Population change: Friend or foe of the chronic care system?

Research output: Contribution to journalArticlepeer-review

40 Scopus citations


The care needs of the "frail" elderly represent a large part of the chronic care system and are met through a variety of means, including the services of family members. Consequently, projected growth in the elderly population, combined with increasing demands on their shrinking families, seems to imply both demand- and supply-side pressures on the chronic care system. Yet recent downward trends in old-age disability suggest to some that care needs might not grow. I review evidence relevant to these demand- and supply-side factors, with particular attention to the distinction between trends and compositional change, the factors' respective contributions to declining disability, and their prospects for continuation in the future. I conclude that population change is more likely to be foe than friend of the chronic care system for several decades.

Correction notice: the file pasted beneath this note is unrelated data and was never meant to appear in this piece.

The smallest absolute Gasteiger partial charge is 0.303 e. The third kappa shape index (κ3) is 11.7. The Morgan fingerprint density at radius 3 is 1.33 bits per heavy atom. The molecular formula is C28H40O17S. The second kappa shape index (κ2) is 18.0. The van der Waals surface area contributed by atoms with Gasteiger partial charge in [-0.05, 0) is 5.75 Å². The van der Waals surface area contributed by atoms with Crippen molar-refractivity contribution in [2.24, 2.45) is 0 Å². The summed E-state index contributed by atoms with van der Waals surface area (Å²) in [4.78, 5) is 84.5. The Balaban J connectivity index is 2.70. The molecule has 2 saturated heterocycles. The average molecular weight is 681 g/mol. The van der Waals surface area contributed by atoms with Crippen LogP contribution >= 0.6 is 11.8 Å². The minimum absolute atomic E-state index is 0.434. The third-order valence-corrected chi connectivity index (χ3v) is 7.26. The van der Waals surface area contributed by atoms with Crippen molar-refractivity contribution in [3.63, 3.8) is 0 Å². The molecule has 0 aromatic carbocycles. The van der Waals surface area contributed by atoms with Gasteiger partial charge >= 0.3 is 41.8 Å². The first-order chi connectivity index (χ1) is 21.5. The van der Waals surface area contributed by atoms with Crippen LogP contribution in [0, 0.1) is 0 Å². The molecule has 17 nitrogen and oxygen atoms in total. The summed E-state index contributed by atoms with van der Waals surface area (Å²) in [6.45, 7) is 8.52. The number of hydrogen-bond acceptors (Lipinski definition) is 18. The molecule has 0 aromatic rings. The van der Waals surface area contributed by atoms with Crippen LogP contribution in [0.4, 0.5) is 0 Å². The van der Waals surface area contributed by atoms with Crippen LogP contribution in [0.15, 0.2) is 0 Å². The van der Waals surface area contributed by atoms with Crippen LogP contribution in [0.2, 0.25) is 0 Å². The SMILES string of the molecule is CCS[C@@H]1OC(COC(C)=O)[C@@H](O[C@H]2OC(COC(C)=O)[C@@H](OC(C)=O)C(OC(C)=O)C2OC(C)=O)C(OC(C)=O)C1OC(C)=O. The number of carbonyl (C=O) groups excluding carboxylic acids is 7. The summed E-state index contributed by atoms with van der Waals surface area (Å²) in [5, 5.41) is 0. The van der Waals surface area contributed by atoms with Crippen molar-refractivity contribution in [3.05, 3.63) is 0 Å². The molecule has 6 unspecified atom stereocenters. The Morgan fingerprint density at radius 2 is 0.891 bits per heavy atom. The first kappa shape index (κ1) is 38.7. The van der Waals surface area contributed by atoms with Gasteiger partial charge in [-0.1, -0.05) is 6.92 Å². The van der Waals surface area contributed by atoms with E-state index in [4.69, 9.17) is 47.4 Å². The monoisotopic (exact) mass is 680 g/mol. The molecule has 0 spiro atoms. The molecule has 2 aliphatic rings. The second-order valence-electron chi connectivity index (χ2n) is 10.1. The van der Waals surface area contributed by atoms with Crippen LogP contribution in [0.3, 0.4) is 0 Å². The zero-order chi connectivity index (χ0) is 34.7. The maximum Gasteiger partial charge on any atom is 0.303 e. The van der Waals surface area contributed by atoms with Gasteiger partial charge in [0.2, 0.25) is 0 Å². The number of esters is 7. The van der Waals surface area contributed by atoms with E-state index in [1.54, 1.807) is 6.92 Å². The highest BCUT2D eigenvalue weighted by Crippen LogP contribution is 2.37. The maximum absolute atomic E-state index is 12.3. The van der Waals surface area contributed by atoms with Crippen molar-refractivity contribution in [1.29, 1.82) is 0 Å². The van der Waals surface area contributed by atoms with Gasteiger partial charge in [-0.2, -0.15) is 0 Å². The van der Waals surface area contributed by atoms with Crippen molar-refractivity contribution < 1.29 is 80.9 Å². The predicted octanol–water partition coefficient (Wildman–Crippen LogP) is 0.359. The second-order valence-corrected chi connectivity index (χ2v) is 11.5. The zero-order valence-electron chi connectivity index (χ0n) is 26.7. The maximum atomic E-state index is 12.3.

Original languageEnglish (US)
Pages (from-to)28-42
Number of pages15
JournalHealth Affairs
Issue number6
StatePublished - 2001

ASJC Scopus subject areas

  • Health Policy


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